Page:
8 - The Imagery of John Foxe
As a work of cultural propaganda, the Actes and Monuments was an unprecedented success. In spite of its enormous bulk (over 2,000 pages in the 1583 edition), and consequent expensiveness, its influence permeated down to the lowest social levels and helped to create that popular anti-Catholicism which was such a feature of the England of the 1580s. Its first edition, in 1563, was supported among others by Sir William Cecil, but it was never officially promoted, and indeed its second edition of 1570 was by implication highly critical of the Queen for failing to press on with the reform programme. What it did, most effectively, was to present the Catholic Church as a conspiracy of clerical pride and cruelty, anti-Christian and inspired by the devil.
We find in all ages from the beginning (gentle reader) that Satan hath not ceased at all times to molest the church of Christ, with one affliction or another to the trial of their faith, but yet never so apparent at any time to all the world as when the Lord hath permitted him power over the bodies of his saints to the shedding of their blood, and perverting of religion, for then sleepeth he not, I warrant you, from murdering of the same unless they will fall down with Ahab and Jesabell, to worship him and so kill and poison their own souls eternally. As in these, the miserable latter days of Queen Mary hard by our doors, yea even in our houses sometimes, and also afar off we have felt heard and seen the practice of the same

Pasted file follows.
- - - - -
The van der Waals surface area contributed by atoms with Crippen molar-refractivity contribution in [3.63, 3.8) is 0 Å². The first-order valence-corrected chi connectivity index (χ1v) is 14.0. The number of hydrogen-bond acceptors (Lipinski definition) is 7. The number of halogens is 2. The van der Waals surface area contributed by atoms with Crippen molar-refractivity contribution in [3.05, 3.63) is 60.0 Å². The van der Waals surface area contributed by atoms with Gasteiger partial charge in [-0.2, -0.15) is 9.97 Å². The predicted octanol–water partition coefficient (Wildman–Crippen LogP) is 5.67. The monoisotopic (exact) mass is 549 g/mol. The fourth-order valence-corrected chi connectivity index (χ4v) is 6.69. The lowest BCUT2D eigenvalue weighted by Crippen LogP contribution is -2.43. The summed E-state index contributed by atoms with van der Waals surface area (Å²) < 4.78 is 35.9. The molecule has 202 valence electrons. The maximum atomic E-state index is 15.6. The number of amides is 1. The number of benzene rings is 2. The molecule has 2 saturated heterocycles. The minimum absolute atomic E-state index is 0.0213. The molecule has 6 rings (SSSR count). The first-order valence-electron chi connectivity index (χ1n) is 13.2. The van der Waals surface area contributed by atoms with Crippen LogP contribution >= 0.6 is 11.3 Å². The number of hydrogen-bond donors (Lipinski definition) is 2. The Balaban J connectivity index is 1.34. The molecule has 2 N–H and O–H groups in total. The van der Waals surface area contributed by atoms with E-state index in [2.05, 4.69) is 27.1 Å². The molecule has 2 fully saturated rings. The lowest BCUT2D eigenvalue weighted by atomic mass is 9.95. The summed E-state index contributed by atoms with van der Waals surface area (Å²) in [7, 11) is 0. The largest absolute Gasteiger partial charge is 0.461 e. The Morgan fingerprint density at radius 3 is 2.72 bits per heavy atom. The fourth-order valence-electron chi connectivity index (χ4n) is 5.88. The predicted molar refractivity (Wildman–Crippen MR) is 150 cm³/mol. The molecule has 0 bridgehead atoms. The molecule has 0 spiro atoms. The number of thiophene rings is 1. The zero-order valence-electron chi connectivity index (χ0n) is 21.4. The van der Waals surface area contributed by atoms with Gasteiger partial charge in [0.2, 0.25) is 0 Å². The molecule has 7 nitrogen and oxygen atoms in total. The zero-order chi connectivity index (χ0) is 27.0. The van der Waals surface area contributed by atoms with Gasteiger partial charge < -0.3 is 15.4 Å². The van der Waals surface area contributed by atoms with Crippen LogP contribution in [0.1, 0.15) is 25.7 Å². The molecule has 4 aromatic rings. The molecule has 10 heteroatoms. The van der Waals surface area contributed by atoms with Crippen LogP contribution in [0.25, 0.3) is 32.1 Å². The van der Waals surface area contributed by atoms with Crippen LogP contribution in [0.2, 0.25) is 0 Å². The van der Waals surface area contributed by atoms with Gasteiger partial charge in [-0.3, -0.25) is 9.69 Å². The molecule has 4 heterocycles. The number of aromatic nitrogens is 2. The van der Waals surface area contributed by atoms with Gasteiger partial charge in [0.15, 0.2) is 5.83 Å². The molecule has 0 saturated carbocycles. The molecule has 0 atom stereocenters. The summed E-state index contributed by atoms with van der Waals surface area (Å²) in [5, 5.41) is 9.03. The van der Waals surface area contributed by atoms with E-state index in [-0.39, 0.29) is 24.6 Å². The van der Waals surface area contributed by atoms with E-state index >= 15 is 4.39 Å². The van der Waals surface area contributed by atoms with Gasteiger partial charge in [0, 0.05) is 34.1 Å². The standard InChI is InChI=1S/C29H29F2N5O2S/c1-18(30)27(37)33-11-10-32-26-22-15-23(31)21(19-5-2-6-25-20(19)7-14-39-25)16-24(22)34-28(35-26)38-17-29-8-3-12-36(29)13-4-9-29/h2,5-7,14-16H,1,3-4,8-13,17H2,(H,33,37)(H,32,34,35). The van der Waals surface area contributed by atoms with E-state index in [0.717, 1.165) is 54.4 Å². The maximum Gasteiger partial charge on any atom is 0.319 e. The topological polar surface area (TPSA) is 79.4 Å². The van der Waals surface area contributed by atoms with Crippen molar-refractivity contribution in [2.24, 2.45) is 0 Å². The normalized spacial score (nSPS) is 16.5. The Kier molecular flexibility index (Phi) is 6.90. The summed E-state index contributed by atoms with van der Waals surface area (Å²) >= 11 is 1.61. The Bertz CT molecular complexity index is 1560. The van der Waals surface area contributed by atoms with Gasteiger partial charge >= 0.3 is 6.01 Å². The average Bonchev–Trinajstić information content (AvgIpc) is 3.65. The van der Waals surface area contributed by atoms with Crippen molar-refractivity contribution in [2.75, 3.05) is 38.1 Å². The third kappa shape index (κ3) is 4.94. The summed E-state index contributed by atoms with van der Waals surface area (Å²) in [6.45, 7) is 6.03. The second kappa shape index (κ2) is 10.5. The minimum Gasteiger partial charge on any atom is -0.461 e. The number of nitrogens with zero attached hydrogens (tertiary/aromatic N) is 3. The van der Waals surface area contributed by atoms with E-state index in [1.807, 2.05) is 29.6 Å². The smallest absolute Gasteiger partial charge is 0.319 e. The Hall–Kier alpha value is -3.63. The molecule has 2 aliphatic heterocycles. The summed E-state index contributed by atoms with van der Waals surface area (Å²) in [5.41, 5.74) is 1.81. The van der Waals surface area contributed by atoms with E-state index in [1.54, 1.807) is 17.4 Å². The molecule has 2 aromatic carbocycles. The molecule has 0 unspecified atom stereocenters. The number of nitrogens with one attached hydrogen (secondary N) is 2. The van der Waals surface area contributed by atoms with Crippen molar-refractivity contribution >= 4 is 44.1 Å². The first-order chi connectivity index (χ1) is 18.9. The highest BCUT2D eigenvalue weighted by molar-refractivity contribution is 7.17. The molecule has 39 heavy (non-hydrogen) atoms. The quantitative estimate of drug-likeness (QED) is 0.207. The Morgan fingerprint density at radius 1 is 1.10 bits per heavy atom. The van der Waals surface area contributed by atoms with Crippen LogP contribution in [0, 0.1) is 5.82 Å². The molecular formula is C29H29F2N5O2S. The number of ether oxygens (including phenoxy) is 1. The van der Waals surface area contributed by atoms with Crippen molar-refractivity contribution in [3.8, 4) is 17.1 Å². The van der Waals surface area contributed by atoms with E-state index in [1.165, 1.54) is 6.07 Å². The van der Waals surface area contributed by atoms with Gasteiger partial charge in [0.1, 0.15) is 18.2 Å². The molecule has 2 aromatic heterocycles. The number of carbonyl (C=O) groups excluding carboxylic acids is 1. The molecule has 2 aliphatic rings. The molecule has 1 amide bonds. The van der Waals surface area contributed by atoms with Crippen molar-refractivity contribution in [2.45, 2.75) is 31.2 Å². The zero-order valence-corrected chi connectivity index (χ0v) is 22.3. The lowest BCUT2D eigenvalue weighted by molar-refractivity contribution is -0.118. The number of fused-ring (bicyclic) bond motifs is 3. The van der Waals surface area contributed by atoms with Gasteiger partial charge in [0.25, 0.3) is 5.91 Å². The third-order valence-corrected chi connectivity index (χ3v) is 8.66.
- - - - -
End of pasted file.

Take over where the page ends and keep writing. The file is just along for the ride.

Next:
Queen Mary herself was represented as a victim of this clerical conspiracy, the protagonists of which were Stephen Gardiner and Edmund Bonner. She was guilty mainly by association for having married a Spaniard, who not only reintroduced the Pope, but brought in the ungodly ways of his own nation, so that Catholicism became not only cruel and unnatural, but also foreign.
- The Religious Culture of Marian England , pp. 129 - 144Publisher: Pickering & ChattoFirst published in: 2014